Oroonoko: Or the History of the Royal Slave and over 2 million other books are available for Amazon Kindle . Learn more
£6.39
  • RRP: £7.99
  • You Save: £1.60 (20%)
FREE Delivery in the UK on orders over £10.
In stock.
Dispatched from and sold by Amazon.
Gift-wrap available.
Quantity:1
Oroonoko (Penguin Classic... has been added to your Basket
Trade in your item
Get a £1.12
Gift Card.
Have one to sell?
Flip to back Flip to front
Listen Playing... Paused   You're listening to a sample of the Audible audio edition.
Learn more
See all 2 images

Oroonoko (Penguin Classics) Paperback – 30 Oct 2003


See all 31 formats and editions Hide other formats and editions
Amazon Price New from Used from
Kindle Edition
"Please retry"
Paperback, 30 Oct 2003
£6.39
£2.46 £1.37
£6.39 FREE Delivery in the UK on orders over £10. In stock. Dispatched from and sold by Amazon. Gift-wrap available.

Frequently Bought Together

Oroonoko (Penguin Classics) + Candide, or Optimism (Penguin Classics) + The Sign of Four (Broadview Editions)
Price For All Three: £18.17

Buy the selected items together



Trade In this Item for up to £1.12
Trade in Oroonoko (Penguin Classics) for an Amazon Gift Card of up to £1.12, which you can then spend on millions of items across the site. Trade-in values may vary (terms apply). Learn more

Product details

  • Paperback: 99 pages
  • Publisher: Penguin Books; New Ed edition (30 Oct 2003)
  • Language: English
  • ISBN-10: 0140439889
  • ISBN-13: 978-0140439885
  • Product Dimensions: 13.2 x 0.9 x 19.7 cm
  • Average Customer Review: 3.5 out of 5 stars  See all reviews (10 customer reviews)
  • Amazon Bestsellers Rank: 42,511 in Books (See Top 100 in Books)

More About the Author

Discover books, learn about writers, and more.

Product Description

About the Author

Little is known of Aphra Behn's early life. She was probably born around 1640 in Kent and in the early 1660s claims to have visited the British colony of Surinam. She turned to literature for a living, producing numerous short stories, 19 stage plays and political propaganda for the Tories.

Janet Todd is Francis Hutcheson Professor of English Literature, University of Glasgow and Aphra Behn's biographer.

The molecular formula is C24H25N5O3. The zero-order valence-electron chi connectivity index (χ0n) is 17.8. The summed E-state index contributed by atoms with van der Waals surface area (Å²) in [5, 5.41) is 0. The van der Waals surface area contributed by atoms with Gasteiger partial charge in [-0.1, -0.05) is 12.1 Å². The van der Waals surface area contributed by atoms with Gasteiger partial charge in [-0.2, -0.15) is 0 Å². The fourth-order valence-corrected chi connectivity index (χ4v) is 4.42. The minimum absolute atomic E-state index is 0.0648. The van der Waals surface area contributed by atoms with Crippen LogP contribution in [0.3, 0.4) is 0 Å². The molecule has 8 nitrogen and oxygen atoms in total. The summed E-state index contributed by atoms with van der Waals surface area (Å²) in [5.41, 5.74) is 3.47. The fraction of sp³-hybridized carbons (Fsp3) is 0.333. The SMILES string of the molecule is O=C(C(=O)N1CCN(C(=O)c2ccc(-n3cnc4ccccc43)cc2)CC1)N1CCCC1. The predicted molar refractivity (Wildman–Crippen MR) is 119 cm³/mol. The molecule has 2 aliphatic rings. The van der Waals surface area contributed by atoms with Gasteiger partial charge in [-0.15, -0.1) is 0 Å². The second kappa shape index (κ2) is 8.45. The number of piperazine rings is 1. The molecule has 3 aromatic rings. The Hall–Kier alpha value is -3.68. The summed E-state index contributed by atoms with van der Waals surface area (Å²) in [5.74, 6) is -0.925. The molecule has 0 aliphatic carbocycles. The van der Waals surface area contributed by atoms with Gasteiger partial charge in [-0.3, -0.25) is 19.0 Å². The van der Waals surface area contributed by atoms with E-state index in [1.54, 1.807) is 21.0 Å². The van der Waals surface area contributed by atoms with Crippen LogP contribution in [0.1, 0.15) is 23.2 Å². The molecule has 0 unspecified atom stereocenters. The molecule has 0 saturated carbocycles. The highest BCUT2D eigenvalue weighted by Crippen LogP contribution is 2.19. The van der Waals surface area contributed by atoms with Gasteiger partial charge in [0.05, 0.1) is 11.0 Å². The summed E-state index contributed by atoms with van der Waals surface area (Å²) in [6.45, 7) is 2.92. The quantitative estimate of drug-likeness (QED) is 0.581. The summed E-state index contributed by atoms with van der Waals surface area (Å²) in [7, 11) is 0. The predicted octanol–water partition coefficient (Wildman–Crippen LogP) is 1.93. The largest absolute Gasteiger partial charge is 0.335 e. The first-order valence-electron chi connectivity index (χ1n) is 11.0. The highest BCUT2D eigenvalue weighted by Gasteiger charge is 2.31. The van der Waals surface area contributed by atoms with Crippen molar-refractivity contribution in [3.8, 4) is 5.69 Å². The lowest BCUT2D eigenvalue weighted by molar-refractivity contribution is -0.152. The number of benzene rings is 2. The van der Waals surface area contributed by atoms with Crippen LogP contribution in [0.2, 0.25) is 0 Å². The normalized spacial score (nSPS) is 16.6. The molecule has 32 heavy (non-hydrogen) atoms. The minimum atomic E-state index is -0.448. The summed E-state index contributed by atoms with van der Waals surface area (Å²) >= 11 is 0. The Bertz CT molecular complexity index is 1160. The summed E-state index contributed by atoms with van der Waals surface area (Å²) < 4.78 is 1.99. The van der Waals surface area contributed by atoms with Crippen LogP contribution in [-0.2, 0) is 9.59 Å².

Inside This Book (Learn More)
First Sentence
I do not pretend, in giving you the history of this royal slave, to entertain my reader with the adventures of a feigned hero whose life and fortunes fancy may manage at the poet's pleasure; nor in relating the truth, design to adorn it with any accidents but such as arrived in earnest to him. Read the first page
Explore More
Concordance
Browse Sample Pages
Front Cover | Copyright | Table of Contents | Excerpt | Back Cover
Search inside this book:

What Other Items Do Customers Buy After Viewing This Item?

Customer Reviews

3.5 out of 5 stars
Share your thoughts with other customers

Most Helpful Customer Reviews

Format: Paperback
The thing that hit me when I read this 17th Century novel about an African prince transported as a slave to Surinam as the consequence of a forbidden love affair was that the prince, Oroonoko, was a person - and not just the human metaphor for slavery itself that i'd expected.

This is a rare example of an English novel from the period before the ideology of slavery had been fully developed; Africans might have been perceived as less advanced than Europeans but they had not yet been reduced to the status of farm animals. Oroonoko, while not a fully sympathetic character, is brave and noble. The love affair that binds Oroonoko and Imoinda to a fate as slaves is deep and sensitive. African societies are implied to be complex, not the simple gangs of men with spears they would be transformed into in later European imaginings.

Aphra Behn is reported to have had conflicting feelings about slavery and these can be felt in her writing, giving this book a tension and urgency missing from most of her other prose. Was she made more or less sympathetic by her own life of constant struggle against the bounds that 17th Century England placed on the ambitions of women? Who can say, but she does seem to empathise with her African protaganists to a degree that is remarkable.